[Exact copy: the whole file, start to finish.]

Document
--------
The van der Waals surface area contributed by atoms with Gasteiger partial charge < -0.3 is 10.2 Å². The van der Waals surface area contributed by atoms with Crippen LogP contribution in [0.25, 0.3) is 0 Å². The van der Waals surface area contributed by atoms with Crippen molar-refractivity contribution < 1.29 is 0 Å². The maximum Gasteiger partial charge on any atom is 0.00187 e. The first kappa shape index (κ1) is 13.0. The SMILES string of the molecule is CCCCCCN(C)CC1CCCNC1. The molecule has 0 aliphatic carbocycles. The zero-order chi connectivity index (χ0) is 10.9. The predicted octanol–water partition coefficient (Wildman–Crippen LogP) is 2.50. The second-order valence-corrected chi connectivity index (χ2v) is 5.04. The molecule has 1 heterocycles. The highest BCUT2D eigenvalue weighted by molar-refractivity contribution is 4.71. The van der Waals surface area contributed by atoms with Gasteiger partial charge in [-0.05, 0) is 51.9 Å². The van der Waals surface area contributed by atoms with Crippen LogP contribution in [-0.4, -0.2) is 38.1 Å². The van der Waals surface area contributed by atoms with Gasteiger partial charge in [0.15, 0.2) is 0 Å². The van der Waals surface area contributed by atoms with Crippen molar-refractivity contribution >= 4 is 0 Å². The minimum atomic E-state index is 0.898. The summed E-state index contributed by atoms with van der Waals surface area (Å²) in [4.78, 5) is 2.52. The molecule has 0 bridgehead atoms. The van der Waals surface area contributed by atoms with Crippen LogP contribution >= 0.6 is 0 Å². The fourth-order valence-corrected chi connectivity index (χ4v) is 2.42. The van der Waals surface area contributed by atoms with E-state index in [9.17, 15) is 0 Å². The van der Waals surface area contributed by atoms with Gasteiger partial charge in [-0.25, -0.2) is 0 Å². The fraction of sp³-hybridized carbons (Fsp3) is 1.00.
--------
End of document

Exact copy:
The van der Waals surface area contributed by atoms with Gasteiger partial charge < -0.3 is 10.2 Å². The van der Waals surface area contributed by atoms with Crippen LogP contribution in [0.25, 0.3) is 0 Å². The van der Waals surface area contributed by atoms with Crippen molar-refractivity contribution < 1.29 is 0 Å². The maximum Gasteiger partial charge on any atom is 0.00187 e. The first kappa shape index (κ1) is 13.0. The SMILES string of the molecule is CCCCCCN(C)CC1CCCNC1. The molecule has 0 aliphatic carbocycles. The zero-order chi connectivity index (χ0) is 10.9. The predicted octanol–water partition coefficient (Wildman–Crippen LogP) is 2.50. The second-order valence-corrected chi connectivity index (χ2v) is 5.04. The molecule has 1 heterocycles. The highest BCUT2D eigenvalue weighted by molar-refractivity contribution is 4.71. The van der Waals surface area contributed by atoms with Gasteiger partial charge in [-0.05, 0) is 51.9 Å². The van der Waals surface area contributed by atoms with Crippen LogP contribution in [-0.4, -0.2) is 38.1 Å². The van der Waals surface area contributed by atoms with Gasteiger partial charge in [0.15, 0.2) is 0 Å². The van der Waals surface area contributed by atoms with Crippen molar-refractivity contribution >= 4 is 0 Å². The minimum atomic E-state index is 0.898. The summed E-state index contributed by atoms with van der Waals surface area (Å²) in [4.78, 5) is 2.52. The molecule has 0 bridgehead atoms. The van der Waals surface area contributed by atoms with Crippen LogP contribution >= 0.6 is 0 Å². The fourth-order valence-corrected chi connectivity index (χ4v) is 2.42. The van der Waals surface area contributed by atoms with E-state index in [9.17, 15) is 0 Å². The van der Waals surface area contributed by atoms with Gasteiger partial charge in [-0.25, -0.2) is 0 Å². The fraction of sp³-hybridized carbons (Fsp3) is 1.00.